Ideally, you buy tires four at a time. They wear as you drive and tens of thousands of miles later you buy four more.
But the reality is that you may have been doing a lot of burnout accelerating, or your right-side tires were punctured by road debris, or maybe you bought a used car and it came with two good tires and two in which the tread depth won’t pass the Lincoln penny test, or perhaps you simply cannot afford four tires right now but can buy a pair to make the car as safe as possible.
So the question is: Which wheels get the new tires?
Obvious, you say, they go up front, on the tires that steer and do the heavy braking.
I thought so, too. Which means we both were wrong.
Several years ago, I was among more than 15,000 people who at various times did took part in a driving demonstration at the Michelin Proving Grounds in South Carolina.
With a Michelin test driver riding shotgun, I was put into a Ford Fusion with worn tires up front and new tires at the rear. The track is wet and the Michelin staffer suggests a faster speed, fast enough that you feel the front end losing traction and back off the gas pedal to get the car back under control.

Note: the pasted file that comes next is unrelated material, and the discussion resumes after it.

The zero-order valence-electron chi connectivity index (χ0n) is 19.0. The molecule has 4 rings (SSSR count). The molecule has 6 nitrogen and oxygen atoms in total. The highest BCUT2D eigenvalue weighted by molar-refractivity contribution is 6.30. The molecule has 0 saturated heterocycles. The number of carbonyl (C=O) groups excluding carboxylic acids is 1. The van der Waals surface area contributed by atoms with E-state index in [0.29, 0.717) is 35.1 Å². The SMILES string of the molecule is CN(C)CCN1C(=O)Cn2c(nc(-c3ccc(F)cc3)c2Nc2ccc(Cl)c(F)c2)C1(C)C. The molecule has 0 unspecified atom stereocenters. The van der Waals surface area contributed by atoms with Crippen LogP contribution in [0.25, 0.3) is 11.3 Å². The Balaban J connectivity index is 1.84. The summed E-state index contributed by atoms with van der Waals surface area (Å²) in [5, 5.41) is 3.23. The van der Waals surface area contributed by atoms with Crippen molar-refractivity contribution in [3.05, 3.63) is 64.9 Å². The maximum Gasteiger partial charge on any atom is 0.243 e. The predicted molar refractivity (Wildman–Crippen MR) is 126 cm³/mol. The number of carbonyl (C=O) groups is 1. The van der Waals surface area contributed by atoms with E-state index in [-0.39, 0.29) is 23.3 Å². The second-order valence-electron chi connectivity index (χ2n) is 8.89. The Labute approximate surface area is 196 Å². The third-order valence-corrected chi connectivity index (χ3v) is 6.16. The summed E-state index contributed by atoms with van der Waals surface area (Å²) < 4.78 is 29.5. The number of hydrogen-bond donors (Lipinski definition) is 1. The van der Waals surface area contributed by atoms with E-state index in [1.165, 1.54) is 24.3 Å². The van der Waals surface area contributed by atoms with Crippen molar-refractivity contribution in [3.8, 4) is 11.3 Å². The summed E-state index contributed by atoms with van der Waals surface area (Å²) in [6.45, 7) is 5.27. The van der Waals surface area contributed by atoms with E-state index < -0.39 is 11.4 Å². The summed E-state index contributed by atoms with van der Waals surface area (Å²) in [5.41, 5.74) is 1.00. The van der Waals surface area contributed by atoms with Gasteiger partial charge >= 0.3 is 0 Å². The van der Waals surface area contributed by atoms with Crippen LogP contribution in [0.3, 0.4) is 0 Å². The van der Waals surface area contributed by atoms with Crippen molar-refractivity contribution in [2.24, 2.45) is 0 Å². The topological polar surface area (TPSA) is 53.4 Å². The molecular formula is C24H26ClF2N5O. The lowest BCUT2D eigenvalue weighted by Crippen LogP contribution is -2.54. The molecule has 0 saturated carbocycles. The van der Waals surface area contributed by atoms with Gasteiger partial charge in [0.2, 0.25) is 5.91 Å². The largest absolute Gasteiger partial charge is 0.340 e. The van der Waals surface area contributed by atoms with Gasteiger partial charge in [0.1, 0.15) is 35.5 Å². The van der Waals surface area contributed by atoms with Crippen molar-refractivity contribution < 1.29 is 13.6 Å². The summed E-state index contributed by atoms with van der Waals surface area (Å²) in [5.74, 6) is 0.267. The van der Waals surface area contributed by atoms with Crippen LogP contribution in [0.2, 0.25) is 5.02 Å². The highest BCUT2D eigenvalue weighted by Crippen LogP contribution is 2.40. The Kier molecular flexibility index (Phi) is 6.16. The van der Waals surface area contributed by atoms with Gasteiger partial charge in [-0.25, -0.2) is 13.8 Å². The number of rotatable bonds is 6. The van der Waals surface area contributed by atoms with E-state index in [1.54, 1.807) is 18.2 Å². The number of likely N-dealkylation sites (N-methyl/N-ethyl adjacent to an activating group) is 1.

Next you move into another Fusion, but this time with new tires up front and worn rubber at the rear. You do the same exercise on the same wet track and suddenly the back end suddenly snaps around and you spin out.
Still skeptical, I’m offered a re-run and guess what — the same thing happens.
By the way, the worn tires we used weren’t anywhere near bald. They still had plenty of visible tread.
The point is that with worn tires in front, you feel them as they lose traction and then you react. With new tires in front, you don’t feel the worn rears as they lose traction and next thing you know you’ve done a 180 or a 360.
As the test driver explains, “Steering without stability is useless and braking without stability is useless and accelerating without stability is useless.”
He also explains that it doesn’t matter if the car is front-, rear- or all-wheel drive, a vintage vehicle or new, nor does it matter if you’re riding on all-weather, high-performance or winter tires. And in this case, even Michelin says the brand isn’t important, but your safety is.
The driver gets feedback through the steering wheel. Therefore, you put the two best tires on the rear wheels.
OK, there are exceptions, but they involve drivers, not cars. Of the more than 15,000 people who went through the exercise, only a handful didn’t spin.
The post I only need 2 new tires. But where should I put them? appeared first on ClassicCars.com Journal.